Joe’s Weather Blog: SPECIAL-Chile Earthquake
A massive earthquake has occurred in Chile and tsunami warnings have been issued for parts of areas in the Pacific Basin.
The earthquake was measured at 8.0-8.2 per either the USGS or Chilean authorities in an area that is known for big earthquakes and tsunami generation in the past. The earthquake occurred near Iquique, Chile in the open waters of the eastern Pacific Ocean
To put this earthquake in perspective…the earthquake over the weekend in the LA area that did minor damage was a 5.1. Assuming the 8.2 number is valid for the Chile quake this evening…the difference in terms of the energy released from the two quakes is almost 45000 x’s greater in the Chile quake compared to the LA quake!
One of the biggest concerns about this location is the tsunami potential. There was an earthquake in this same area back in 1877 that did generate a destructive tsunami. Here is a look at the history of Chile earthquakes…this will not be the strongest…but it will be in the top 20 or so…and they’ve had a lot of strong ones in the past.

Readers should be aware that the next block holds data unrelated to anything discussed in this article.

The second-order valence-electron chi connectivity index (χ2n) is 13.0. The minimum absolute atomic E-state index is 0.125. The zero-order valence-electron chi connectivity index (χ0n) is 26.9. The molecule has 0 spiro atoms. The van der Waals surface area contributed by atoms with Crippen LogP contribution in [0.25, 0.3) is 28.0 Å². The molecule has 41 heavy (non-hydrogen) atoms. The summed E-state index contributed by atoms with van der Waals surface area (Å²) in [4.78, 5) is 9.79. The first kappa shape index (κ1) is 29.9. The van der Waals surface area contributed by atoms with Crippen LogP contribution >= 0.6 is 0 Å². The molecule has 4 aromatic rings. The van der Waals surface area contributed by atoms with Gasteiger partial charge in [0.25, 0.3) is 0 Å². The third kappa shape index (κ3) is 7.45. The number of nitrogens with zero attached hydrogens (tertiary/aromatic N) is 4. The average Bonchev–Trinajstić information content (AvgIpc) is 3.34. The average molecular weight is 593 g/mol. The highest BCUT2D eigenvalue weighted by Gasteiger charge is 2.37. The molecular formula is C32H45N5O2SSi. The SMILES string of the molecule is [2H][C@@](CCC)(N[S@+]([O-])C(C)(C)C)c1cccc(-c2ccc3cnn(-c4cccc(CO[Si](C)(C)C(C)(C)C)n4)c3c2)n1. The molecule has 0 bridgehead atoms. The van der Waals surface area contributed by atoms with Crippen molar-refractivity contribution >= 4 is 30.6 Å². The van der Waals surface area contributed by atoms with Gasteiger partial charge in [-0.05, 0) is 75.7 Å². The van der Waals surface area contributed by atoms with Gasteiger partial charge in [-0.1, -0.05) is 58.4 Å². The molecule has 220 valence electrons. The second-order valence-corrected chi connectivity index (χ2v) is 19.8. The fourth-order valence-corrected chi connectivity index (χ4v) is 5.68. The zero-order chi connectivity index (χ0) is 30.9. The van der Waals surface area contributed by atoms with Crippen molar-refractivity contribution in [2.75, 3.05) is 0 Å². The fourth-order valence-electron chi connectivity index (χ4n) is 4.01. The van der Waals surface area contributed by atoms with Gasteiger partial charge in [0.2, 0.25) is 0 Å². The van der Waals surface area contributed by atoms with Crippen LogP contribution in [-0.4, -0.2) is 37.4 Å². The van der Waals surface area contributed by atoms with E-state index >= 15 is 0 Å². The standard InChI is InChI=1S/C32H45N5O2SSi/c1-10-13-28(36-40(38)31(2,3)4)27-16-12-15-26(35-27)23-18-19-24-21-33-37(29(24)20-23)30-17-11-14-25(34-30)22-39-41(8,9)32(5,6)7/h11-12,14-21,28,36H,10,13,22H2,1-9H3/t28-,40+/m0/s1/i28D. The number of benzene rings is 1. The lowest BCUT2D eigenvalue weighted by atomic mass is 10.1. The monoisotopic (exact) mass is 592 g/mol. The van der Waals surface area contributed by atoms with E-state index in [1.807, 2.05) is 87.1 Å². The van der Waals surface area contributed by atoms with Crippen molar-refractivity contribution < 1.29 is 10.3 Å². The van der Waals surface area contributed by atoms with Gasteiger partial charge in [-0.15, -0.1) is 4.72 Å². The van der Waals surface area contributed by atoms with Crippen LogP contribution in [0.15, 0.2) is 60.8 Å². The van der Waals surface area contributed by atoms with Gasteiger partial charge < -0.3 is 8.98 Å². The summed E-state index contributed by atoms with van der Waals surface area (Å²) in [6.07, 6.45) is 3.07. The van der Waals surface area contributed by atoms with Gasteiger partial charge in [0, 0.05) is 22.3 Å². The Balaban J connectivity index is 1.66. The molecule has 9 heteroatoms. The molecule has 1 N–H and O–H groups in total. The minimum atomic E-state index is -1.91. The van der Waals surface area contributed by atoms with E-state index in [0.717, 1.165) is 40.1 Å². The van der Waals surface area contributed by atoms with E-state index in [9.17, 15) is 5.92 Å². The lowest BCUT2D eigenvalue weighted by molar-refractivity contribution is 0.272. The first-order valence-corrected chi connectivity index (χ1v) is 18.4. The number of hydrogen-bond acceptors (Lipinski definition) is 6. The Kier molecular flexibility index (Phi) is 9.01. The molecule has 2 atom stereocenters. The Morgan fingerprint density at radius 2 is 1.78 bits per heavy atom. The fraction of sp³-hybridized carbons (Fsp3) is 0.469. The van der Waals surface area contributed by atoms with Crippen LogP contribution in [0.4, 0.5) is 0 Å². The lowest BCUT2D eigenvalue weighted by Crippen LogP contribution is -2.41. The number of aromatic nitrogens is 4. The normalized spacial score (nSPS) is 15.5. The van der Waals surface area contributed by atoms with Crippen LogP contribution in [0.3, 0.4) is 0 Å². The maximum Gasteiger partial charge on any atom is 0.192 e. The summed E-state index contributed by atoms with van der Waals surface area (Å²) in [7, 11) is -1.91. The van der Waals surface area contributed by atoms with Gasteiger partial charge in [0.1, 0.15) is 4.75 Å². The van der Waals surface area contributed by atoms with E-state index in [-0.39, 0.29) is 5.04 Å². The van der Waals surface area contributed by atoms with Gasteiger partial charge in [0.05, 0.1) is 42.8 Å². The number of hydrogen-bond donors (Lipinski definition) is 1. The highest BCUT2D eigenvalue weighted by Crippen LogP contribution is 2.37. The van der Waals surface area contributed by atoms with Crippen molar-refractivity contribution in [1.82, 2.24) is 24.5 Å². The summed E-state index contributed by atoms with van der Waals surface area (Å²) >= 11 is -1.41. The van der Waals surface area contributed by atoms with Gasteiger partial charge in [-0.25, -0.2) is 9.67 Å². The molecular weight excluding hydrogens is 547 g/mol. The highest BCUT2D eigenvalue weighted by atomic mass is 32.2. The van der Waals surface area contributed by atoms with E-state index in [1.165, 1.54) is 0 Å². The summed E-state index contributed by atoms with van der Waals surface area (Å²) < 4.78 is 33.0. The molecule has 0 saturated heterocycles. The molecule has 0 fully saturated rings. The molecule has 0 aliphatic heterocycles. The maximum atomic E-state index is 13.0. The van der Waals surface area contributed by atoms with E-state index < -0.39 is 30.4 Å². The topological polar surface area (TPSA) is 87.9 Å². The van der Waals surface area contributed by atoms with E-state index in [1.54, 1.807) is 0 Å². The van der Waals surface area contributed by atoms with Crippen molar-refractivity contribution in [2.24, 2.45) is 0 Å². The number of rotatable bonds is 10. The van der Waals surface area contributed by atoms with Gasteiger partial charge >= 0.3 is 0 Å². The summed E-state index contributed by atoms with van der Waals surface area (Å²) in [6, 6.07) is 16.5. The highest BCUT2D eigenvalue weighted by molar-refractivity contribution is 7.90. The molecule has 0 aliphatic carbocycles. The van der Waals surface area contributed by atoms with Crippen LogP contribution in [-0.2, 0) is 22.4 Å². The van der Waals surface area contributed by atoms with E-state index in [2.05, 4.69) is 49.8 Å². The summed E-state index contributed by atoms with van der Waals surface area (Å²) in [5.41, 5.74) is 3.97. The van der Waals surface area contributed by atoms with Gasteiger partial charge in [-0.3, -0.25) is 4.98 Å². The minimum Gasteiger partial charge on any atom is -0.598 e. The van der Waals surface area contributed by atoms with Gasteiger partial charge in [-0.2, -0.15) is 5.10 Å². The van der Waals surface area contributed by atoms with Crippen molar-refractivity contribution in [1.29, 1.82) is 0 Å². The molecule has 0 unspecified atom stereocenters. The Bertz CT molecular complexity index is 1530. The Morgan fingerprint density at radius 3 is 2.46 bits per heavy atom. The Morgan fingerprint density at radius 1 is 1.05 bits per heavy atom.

As far as the tsunami goes…there is still evaluation being done about how much of the Pacific Basin may be impacted…while tsunami warnings are in effect for parts of South America…as I type this…so far it’s limited to that area. What’s amazing to me is that the timing of these things can be done reliably…check out this image of a 8.0 earthquake and potential tsunami generation…
You can see the Hawaiian Islands would be impacted 14-15 hours after the quake and the “ripple” in the water would continue till it hits lad in the western Pacific. It would take almost a full day for it to reach Asia.
This is how the tsunami would spread out through the Pacific Ocean…in a weird way think of a swimming pool and dropping a big rock on one end…you watch the wave ripple out from the rock side to the other side…then as the very small wave runs towards the shallow coastline all that energy within the wave builds and as the water gets more shallow the wave builds as well. Initially the water is sucked away from the coastline and then comes slamming back in.